@Provides
  fun provideBussoEndPoint(): BussoEndpoint {
    val cache = Cache(context.cacheDir, CACHE_SIZE)
    val okHttpClient = OkHttpClient.Builder()
        .cache(cache)
        .build()
    val retrofit: Retrofit = Retrofit.Builder()
        .baseUrl(BUSSO_SERVER_BASE_URL)
        .addCallAdapterFactory(RxJava2CallAdapterFactory.create())
        .addConverterFactory(
            GsonConverterFactory.create(
                GsonBuilder().setDateFormat("yyyy-MM-dd'T'HH:mm:ssZ").create()
            )
        )
        .client(okHttpClient)
        .build()
    return retrofit.create(BussoEndpoint::class.java)
  }
}
fun provideBussoEndPoint(context: Context): BussoEndpoint {
  // ...
}
@Module
class NetworkModule(val context: Context) { // HERE

  @Provides
  fun provideBussoEndPoint(): BussoEndpoint {
    // ...
  }
}
@Component(modules = [AppModule::class, NetworkModule::class]) // HERE
interface AppComponent {
  // ...
}

Creating the NetworkModule instance

Next, open MainActivity and add the following:

class MainActivity : AppCompatActivity() {
  // ...
  override fun onCreate(savedInstanceState: Bundle?) {
    super.onCreate(savedInstanceState)
    setContentView(R.layout.activity_main)
    comp = DaggerAppComponent
        .builder()
        .appModule(AppModule(this))
        .networkModule(NetworkModule(this)) // HERE
        .build().apply {
          inject(this@MainActivity)
        }
    if (savedInstanceState == null) {
      mainPresenter.goToBusStopList()
    }
  }
}
// ...
class SplashActivity : AppCompatActivity() {
  // ...
  override fun onCreate(savedInstanceState: Bundle?) {
    super.onCreate(savedInstanceState)
    makeFullScreen()
    setContentView(R.layout.activity_splash)
    DaggerAppComponent.builder()
        .appModule(AppModule(this))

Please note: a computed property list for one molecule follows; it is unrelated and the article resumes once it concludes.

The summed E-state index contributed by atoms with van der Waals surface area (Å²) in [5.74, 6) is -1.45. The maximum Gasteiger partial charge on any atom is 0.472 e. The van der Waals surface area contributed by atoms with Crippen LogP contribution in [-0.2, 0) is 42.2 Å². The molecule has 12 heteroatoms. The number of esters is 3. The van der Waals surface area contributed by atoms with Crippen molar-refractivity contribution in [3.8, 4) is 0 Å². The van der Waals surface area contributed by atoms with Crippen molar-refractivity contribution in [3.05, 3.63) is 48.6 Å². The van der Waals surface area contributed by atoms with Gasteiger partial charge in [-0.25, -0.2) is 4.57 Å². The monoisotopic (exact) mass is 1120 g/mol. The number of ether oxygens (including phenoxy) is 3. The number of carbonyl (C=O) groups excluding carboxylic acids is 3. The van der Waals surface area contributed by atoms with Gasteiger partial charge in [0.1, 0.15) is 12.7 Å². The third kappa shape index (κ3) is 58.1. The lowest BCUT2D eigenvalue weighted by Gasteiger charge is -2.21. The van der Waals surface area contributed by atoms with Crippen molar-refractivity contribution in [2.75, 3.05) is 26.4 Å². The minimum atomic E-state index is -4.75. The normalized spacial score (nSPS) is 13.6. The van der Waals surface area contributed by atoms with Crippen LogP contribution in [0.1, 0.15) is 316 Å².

.networkModule(NetworkModule(this)) // HERE
        .build()
        .inject(this)
    splashViewBinder.init(this)
  }
  // ...
}

Handling deprecated @Modules

Before proceeding, it’s worth mentioning that the editor might display something like you see in Figure 10.6:

Figure 10.6 — A deprecated @Module
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Migrating BusStopFragment

Your next step is to quickly migrate the BusStopFragment following the same process you used above. Open AppModule.kt and add the following bindings:

@Module(includes = [AppModule.Bindings::class])
class AppModule(
    private val activity: Activity
) {

  @Module
  interface Bindings {
    // ...
    @Binds
    fun bindBusStopListViewBinder(impl: BusStopListViewBinderImpl): BusStopListViewBinder

    @Binds
    fun bindBusStopListPresenter(impl: BusStopListPresenterImpl): BusStopListPresenter

    @Binds
    fun bindBusStopListViewBinderListener(impl: BusStopListPresenterImpl): BusStopListViewBinder.BusStopItemSelectedListener
  }
  // ...
}
@Singleton // 1
class BusStopListPresenterImpl @Inject constructor( // 2
    private val navigator: Navigator,
    private val locationObservable: Observable<LocationEvent>,
    private val bussoEndpoint: BussoEndpoint
) : BasePresenter<View, BusStopListViewBinder>(),
    BusStopListPresenter {
  // ...
}
class BusStopListViewBinderImpl @Inject constructor( // HERE
    private val busStopItemSelectedListener: BusStopListViewBinder.BusStopItemSelectedListener
) : BusStopListViewBinder {
  // ...
}

Using AppComponent in BusStopFragment

Your last step is to use AppComponent in BusStopFragment. First, open AppComponent.kt and add the following definitions: